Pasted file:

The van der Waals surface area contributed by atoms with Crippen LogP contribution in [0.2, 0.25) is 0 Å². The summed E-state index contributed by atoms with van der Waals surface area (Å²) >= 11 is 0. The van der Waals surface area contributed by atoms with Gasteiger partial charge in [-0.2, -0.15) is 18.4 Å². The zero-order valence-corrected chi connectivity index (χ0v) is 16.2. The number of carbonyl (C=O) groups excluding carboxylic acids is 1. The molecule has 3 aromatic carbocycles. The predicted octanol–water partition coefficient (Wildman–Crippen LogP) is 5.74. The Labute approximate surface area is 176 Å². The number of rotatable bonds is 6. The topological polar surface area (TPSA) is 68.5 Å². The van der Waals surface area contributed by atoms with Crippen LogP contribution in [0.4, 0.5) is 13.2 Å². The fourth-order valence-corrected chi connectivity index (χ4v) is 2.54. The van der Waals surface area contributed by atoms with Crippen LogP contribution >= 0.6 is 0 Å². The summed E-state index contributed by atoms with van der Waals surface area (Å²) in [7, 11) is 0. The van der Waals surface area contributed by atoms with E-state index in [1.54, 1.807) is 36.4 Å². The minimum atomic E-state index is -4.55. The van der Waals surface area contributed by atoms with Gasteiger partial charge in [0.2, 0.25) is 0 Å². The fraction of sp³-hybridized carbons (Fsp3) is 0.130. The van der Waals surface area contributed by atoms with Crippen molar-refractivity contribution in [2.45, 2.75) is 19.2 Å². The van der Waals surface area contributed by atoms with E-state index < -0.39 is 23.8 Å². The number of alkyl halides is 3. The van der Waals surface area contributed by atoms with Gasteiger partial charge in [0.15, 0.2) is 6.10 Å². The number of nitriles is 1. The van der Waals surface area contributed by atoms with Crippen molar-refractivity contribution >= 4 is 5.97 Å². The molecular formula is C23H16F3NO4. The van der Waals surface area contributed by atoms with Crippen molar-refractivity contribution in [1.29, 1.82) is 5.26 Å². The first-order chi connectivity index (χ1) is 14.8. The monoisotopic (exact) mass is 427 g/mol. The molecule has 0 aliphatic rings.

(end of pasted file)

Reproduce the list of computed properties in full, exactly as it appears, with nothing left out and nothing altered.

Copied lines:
The van der Waals surface area contributed by atoms with Crippen LogP contribution in [0.2, 0.25) is 0 Å². The summed E-state index contributed by atoms with van der Waals surface area (Å²) >= 11 is 0. The van der Waals surface area contributed by atoms with Gasteiger partial charge in [-0.2, -0.15) is 18.4 Å². The zero-order valence-corrected chi connectivity index (χ0v) is 16.2. The number of carbonyl (C=O) groups excluding carboxylic acids is 1. The molecule has 3 aromatic carbocycles. The predicted octanol–water partition coefficient (Wildman–Crippen LogP) is 5.74. The Labute approximate surface area is 176 Å². The number of rotatable bonds is 6. The topological polar surface area (TPSA) is 68.5 Å². The van der Waals surface area contributed by atoms with Crippen LogP contribution in [0.4, 0.5) is 13.2 Å². The fourth-order valence-corrected chi connectivity index (χ4v) is 2.54. The van der Waals surface area contributed by atoms with Crippen LogP contribution >= 0.6 is 0 Å². The summed E-state index contributed by atoms with van der Waals surface area (Å²) in [7, 11) is 0. The van der Waals surface area contributed by atoms with E-state index in [1.54, 1.807) is 36.4 Å². The minimum atomic E-state index is -4.55. The van der Waals surface area contributed by atoms with Gasteiger partial charge in [0.2, 0.25) is 0 Å². The fraction of sp³-hybridized carbons (Fsp3) is 0.130. The van der Waals surface area contributed by atoms with Crippen molar-refractivity contribution in [2.45, 2.75) is 19.2 Å². The van der Waals surface area contributed by atoms with E-state index < -0.39 is 23.8 Å². The number of alkyl halides is 3. The van der Waals surface area contributed by atoms with Gasteiger partial charge in [0.15, 0.2) is 6.10 Å². The number of nitriles is 1. The van der Waals surface area contributed by atoms with Crippen molar-refractivity contribution >= 4 is 5.97 Å². The molecular formula is C23H16F3NO4. The van der Waals surface area contributed by atoms with Crippen molar-refractivity contribution in [1.29, 1.82) is 5.26 Å². The first-order chi connectivity index (χ1) is 14.8. The monoisotopic (exact) mass is 427 g/mol. The molecule has 0 aliphatic rings.